Matt Braunger is a guy you see a lot. He’ll play a character of some sort that you’d totally recognize from your favorite show. Braunger has been around the comedy world for years. Improv was his forte as was play acting.
His career started out in Chicago and now he’s currently in LA. Braunger’s television rap sheet is staggering with appearances on Madtv, @midnight, Chelsea Lately, Up All Night, and Conan’s Tonight Show. Aside from television, Braunger runs his own podcast called Ding Donger where he hitchhikes with the listener for thirty minutes and promptly exits. I didn’t do it any justice with my description.
This Friday marks the release of Braunger’s second special, Big Dumb Animal. I recently sat down with the comedian to talk about it.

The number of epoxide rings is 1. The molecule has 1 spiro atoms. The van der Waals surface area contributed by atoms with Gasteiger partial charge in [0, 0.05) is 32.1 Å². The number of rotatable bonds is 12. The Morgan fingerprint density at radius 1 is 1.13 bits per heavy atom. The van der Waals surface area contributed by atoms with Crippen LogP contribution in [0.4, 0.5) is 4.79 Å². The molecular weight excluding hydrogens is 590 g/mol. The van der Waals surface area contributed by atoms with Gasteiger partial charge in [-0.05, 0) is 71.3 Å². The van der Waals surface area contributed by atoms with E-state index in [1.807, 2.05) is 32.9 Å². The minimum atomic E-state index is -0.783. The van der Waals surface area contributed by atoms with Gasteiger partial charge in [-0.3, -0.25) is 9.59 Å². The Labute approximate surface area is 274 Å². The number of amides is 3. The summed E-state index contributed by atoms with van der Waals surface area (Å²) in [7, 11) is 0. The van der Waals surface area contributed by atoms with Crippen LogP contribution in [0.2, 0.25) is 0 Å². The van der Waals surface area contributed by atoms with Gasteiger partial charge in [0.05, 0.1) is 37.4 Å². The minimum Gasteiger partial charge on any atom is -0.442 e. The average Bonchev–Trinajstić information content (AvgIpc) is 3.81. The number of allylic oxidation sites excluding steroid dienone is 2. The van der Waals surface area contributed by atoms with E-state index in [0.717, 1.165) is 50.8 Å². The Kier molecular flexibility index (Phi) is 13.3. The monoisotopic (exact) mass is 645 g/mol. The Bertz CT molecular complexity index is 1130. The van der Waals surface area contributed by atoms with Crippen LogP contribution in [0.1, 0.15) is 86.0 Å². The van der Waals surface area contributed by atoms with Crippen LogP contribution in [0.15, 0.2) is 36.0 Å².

So you started in Chicago with improv right?
Yes. For about two years. Then I got into stand up.
Did you know anything going in prior to that?
Nothing going in. You mean like comedy wise?
Yeah like comedy wise.
I actually moved over there just to be an actor. Rather than come to New York or L.A. right off the bat. You know, fresh out of college, I wanted some real world experience. Chicago had such a great level of livability. There are hundreds and hundreds of black box theaters I could get involved in. I got there and didn’t find a lot of success. Didn’t get booked in anything but then I just started taking improv classes so in the end, that was a good thing.
So did you do the improv classes at a college?
I would take classes at Improv Olympic or iO as it’s known now.
Did that help you with television performances like MadTv or Up All Night?
Sure. I think taking improv classes is helpful for anybody. It just helps you adapt. And go ahead and make strong and bold choices and not sit on the sidelines. It helps me make things up on stage better. It helped make other people better. And listen more. One thing is it really teaches you how to listen.